Meet our Team is an ongoing blog series that features faculty and staff.
Dale McCarthy has worked at Bow Valley College since May 1982. In her tenure, she has worn numerous hats, some of which include: instructor in ELL, School of Business and academic upgrading, president of the Faculty Association, curriculum developer, coordinator of International ELL and a project lead in Canadian International Development Agency projects carried out by Bow Valley College in Namibia.
Dale is currently the Staffing Coordinator . Key to her role is to support and maintain the highest caliber of instructors in the numerous ELL classes and programs that are offered within the Centre. A typical workday for Dale involves hiring and orienting new faculty members, conducting classroom observations and learner perceptions, and providing ongoing instructor and program support. After 33 years of dedicated work, Dale is retiring on June 26, 2015. Her contributions to the Centre and to the field of ELL are vast.
To capture a snapshot of her tenure at the College, we asked Dale to share some insights about her work and herself.
What do you like most about your job?
The people I work with. It inspires me to know how committed the people, who I work with, are. It feeds my soul and has made me better at the work I do. It’s inspiring. We all seem to be on the same road at the same time – and it’s a good road.
What’s one thing that you have learned since working here?
Everything is about process and destination points have to be flexible. I have come to realize that most things are fluid, meaning things change all the time and there are always better ways to accomplish things. As a result, I am not as product-oriented as I was before, and I experience a sense of joy in the course of continually reviewing and refining ways to do things.
What do you value most in your colleagues?
I admire their level of commitment in the work they do. In my role, people tend to share personal stories with me, and I have gotten to know a great deal about the people I work with. I am humbled, in many cases, by all the things my colleagues do in their lives and their jobs. A regret is that I don’t have enough time in the day to connect with everyone personally.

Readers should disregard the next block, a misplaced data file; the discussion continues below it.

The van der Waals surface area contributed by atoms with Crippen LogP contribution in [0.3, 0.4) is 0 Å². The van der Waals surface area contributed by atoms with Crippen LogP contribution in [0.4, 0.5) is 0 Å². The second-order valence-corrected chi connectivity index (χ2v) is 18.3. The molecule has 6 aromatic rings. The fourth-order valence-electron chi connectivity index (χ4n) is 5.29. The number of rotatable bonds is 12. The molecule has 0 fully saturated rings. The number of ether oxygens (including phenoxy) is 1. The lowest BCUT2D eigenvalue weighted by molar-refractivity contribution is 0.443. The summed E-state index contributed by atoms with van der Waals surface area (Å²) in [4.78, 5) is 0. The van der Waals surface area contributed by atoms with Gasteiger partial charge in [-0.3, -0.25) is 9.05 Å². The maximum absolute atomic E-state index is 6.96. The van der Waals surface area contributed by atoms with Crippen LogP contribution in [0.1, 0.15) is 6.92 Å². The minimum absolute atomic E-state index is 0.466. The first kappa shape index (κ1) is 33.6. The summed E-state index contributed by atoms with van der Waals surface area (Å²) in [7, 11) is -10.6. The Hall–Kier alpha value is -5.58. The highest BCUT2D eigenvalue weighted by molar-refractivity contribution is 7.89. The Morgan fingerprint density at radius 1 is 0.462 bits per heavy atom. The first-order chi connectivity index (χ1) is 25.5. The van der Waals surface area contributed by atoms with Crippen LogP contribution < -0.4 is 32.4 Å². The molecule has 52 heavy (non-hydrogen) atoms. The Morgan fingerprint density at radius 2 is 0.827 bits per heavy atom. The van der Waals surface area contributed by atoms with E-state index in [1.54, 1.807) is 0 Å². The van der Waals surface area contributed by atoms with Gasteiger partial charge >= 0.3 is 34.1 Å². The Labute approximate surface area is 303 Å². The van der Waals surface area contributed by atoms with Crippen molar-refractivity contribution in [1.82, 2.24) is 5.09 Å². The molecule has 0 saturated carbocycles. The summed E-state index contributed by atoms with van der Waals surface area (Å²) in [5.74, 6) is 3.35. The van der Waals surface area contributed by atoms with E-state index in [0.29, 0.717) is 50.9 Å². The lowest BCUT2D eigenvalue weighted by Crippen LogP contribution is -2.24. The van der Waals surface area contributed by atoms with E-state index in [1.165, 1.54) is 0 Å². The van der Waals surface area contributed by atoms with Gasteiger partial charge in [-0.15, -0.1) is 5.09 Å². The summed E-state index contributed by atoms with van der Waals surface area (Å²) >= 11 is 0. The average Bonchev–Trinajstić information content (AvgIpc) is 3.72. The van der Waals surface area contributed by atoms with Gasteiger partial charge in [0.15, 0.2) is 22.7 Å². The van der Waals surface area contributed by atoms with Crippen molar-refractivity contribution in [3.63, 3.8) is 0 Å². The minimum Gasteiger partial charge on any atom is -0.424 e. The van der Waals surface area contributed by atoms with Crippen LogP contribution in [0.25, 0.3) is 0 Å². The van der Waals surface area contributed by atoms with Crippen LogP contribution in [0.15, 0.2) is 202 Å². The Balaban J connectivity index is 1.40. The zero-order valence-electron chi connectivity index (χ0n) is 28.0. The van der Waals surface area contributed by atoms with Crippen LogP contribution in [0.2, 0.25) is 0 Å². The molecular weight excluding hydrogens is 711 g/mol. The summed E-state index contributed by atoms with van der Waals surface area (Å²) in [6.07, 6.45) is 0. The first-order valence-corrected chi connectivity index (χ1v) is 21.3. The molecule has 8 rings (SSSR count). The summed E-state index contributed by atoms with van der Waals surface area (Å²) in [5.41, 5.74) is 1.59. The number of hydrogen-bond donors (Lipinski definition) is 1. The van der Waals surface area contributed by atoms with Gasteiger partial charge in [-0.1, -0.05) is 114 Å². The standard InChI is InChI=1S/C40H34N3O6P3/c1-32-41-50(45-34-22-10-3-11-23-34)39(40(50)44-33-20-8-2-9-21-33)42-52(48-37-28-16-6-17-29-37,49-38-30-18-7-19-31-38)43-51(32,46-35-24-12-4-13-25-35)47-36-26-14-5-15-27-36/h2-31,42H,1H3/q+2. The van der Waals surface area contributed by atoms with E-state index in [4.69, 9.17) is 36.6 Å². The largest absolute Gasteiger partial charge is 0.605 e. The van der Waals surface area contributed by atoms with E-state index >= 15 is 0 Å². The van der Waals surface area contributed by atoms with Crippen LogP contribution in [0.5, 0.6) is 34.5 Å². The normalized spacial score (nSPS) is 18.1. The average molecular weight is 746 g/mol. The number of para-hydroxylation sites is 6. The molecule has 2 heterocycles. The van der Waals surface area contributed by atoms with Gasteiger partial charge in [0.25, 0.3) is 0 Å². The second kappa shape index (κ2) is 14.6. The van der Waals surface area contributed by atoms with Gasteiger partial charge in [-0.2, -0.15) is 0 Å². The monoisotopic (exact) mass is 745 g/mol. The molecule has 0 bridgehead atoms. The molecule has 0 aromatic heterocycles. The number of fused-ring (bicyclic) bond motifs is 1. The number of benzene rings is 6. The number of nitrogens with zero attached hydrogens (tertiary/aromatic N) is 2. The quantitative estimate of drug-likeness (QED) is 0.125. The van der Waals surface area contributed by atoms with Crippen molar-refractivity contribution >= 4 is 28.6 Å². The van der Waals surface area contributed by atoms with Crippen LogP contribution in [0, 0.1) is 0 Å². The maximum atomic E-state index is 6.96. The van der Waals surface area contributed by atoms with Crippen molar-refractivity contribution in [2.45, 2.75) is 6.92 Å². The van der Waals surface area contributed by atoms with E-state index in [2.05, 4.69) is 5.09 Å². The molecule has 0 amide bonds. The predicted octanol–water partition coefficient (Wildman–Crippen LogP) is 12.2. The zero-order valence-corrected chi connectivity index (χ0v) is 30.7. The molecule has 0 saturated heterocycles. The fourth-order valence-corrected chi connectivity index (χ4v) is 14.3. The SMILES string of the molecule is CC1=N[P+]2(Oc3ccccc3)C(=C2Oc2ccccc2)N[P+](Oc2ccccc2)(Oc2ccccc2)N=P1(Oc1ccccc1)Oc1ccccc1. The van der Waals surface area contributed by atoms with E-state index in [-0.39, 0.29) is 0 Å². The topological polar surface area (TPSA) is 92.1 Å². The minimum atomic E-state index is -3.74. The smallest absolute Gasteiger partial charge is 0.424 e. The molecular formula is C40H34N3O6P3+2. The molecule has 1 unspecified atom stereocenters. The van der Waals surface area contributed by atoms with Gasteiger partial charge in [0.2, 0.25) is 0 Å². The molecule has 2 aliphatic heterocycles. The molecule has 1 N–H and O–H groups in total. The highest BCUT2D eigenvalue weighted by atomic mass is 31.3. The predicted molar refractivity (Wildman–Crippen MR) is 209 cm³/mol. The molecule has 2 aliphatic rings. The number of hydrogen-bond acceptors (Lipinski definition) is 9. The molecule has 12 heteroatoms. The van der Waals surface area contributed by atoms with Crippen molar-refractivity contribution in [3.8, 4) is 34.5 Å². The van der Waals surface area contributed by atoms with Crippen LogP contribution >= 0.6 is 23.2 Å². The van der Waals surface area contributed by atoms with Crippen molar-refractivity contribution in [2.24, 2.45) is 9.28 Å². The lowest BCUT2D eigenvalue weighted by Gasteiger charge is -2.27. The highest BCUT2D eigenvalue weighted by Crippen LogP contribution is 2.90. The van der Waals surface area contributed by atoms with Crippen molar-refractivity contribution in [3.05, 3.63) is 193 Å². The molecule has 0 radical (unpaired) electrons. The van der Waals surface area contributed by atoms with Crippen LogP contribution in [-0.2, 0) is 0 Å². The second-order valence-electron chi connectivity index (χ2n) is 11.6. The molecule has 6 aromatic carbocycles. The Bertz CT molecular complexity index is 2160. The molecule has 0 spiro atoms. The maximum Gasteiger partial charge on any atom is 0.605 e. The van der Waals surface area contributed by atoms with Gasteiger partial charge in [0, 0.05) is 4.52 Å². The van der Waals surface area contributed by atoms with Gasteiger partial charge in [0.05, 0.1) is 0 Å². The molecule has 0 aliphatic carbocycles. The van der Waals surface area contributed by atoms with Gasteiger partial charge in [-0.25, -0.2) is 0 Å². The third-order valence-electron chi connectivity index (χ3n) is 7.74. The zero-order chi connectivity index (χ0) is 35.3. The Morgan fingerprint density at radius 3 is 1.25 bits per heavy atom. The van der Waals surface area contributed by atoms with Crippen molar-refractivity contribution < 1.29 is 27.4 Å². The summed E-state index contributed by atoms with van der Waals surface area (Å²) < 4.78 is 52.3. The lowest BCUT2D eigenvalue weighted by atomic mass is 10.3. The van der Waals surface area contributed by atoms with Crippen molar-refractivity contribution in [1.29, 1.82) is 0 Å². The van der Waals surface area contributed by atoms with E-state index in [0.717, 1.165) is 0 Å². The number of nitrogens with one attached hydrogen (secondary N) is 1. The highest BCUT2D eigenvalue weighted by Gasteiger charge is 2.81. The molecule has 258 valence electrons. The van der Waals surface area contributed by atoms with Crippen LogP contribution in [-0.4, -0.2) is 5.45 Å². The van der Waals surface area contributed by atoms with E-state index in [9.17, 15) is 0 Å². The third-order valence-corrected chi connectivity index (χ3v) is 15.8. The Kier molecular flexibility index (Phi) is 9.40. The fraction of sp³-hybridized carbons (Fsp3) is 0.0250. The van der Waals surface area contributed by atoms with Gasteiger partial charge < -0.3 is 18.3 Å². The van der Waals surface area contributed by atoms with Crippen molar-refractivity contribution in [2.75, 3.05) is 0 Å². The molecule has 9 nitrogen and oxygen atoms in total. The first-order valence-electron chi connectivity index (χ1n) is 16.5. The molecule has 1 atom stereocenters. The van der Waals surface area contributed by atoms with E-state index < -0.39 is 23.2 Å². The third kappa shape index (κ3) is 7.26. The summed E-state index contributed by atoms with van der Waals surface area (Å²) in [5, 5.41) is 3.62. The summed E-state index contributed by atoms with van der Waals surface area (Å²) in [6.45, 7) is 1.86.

Who is an educator that has impacted your work?
I had the distinct pleasure of job sharing with Clare Myers for many years. It was a magical time for me because there was a synergy between us that I had never experienced before. It was effortless. Our learners were so engaged that I did not think I could go back to teaching on my own again. And, I didn’t. Clare helped learners become self-directed, self-actualized people. It was powerful to contribute to that.
What are three traits that are important to your role?
- Tough like Teflon: You need to have the ability to let things roll off your back. It’s difficult to make everyone happy, and it is important not to let decisions ruin the relationships you have at work. This took time for me to learn as I did not anticipate this challenge in my role.
- Strong organizational skills: I am random abstract but this position requires effective organizations as I am responsible for many things – lots of different items come across my desk that need to be addressed simultaneously. For me, it looks like an organized chaos as I don’t file anything away until it is complete.
- Empathy – Many of the challenges that I face on a day-to-day basis are things I can empathize with because they are situations that I have experienced myself. My tenure at BVC is so vast that I am able to focus on recovery versus disaster. In most cases, I have already experienced the disaster and have come out on the other side; therefore, I am able to empathize with and support people.
Can you describe a memorable moment in your career?
There have been a few. One that stands out is winning the Faculty Award of Excellence in 2005. The award is presented to a member of the Bow Valley College Faculty Association who has shown outstanding performance, and it is a peer nomination. Being nominated by my peers has touched me deeply, and the award itself is a tangible object that has sat on my desk since the day I was presented with it. It acts as a reminder that if you work hard, people notice you. On the day of my retirement, it is coming home with me. It will be prominently placed in my house, so it can provide the same inspiration in my retirement that it has at work.
Name one thing about yourself that people don’t know.
Hmmm…I think I am an open book. Actually, people think that I am tougher than I am. Things get to me more than I let on at work. I try not to bring unpleasant things home, but I am not really made of Teflon and I have had to work at not letting things bother me.
What advice would you offer to new faculty members in the Centre?
Listen to and feel what is around you. Try to understand your place in the current culture and try to articulate what you bring to the situations as a unique individual. If you can see it and feel it, you will point yourself in the right direction.
What do you look forward to in your retirement?
I really look forward to not taking public transportation and not hearing my alarm ring at a ridiculous time every morning. Most of all, I look forward to saying ‘yes’ to the things that I want to do and not letting what I need to do get in the way. My new motto is, ‘yes’ or, perhaps, “Sure, I can pack my bag right now.”
A note from Dale’s colleagues: Dale, you will be missed. We are so very grateful for the expertise you have brought to the College. Thank you for your long-term commitment and congratulations on your retirement.